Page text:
Basically anything useful is vertboten or at least extremely suspicious... well I'm not doing anything wrong and they don't have the right to to harass, intimidate and profile chemists... If they come to my door... and they will... I will co operate but if they fuck with me I will have them fired or worse for vilifying a citizen with a severe disability... the Drs with write thier letters and fuck me does a Psych hold sway in this society...

TLDR

Fuck draconian laws re chemistry. It's not drug cooks that have ruined it for the rest of us... It's the lawmakers and the law enforcers... now if you'll excuse me I have to finish registering my business so I can order some fuck off glassware and order chemicals which may be on a list somewhere... you yanks have it made it seems... at least your laws seem to explicitly outline exactly what you can and can't do...

Straya innit?



[Edited on 1-12-2017 by WangleSpong5000]
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[*] posted on 1-12-2017 at 11:05


Quote: Originally posted by WangleSpong5000  
The fact of the matter is chemistry has a stigma to it. Personally I don't think the problem is drug cooks ruining it for the rest of us, the problem is that the powers that be; and your average ignorant normie civilian


Yeah but in my opinion, it's because of not just the 'drug cooks' (the common person knows that illicit street drugs are made by 'amateur chemists', which I use ambiguously because they are mostly just following a recipe, and is too uneducated to see the differences), but also because of terrorism potential. Think about it, TATP can be made from chemicals found under a lot of kitchen sinks or in garage cupboards, chlorine gas can be made from bleach and a household acid, and reagents commonly used by home chemists can be readily used as weapons. As for that last point, there have been very popular petitions here in the UK for sulphuric and hydrochloric acids to be banned for those who do not hold a license! This has come because of physical attacks on people (albeit extremely rare compared to hit and run, knife crime, and GBH for example), and ignorance on the part of the layperson. Like with drug use in general, harsh legislation comes as a result of the few instances in which people are, or at least have a strong risk of being harmed/killed and the media certainly doesn't help in containing the issue(s) at hand since chemistry related instances are so sparse that they're milked for every penny to be made. From governments' points of view, there is no reason why any old person should be able to obtain 'specialised' chemicals without holding proof that they require it. Acetic anhydride for instance has no use in a domestic setting, nor does lithium aluminium hydride, benzaldehyde, phosphorus, or any of the like, but others like sodium hydroxide, hexamine, toluene, and potassium nitrate do have their domestic uses and are not frowned upon because of that. Governments simply see these regulations as a way to decrease drug/weapon production, because it doesn't affect >90% of the population where the majority of these wouldn't even realise that these bans are in place.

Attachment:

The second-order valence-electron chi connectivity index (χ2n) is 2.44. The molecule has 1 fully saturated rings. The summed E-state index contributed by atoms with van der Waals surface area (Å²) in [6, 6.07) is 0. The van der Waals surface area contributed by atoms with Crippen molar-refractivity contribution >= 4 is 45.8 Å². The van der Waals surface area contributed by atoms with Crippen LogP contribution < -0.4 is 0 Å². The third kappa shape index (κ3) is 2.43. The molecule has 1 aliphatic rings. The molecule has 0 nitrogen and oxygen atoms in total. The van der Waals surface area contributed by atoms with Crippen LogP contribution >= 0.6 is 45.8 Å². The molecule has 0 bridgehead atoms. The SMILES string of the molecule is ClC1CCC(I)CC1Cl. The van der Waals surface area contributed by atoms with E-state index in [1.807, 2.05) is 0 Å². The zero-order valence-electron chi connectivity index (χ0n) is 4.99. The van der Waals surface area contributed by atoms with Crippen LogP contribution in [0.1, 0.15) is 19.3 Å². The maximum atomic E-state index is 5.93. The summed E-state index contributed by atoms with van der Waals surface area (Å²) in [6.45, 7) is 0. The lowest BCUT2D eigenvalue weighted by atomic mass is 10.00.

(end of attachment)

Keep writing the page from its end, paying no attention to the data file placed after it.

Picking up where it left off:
[Edited on 1-12-2017 by LearnedAmateur]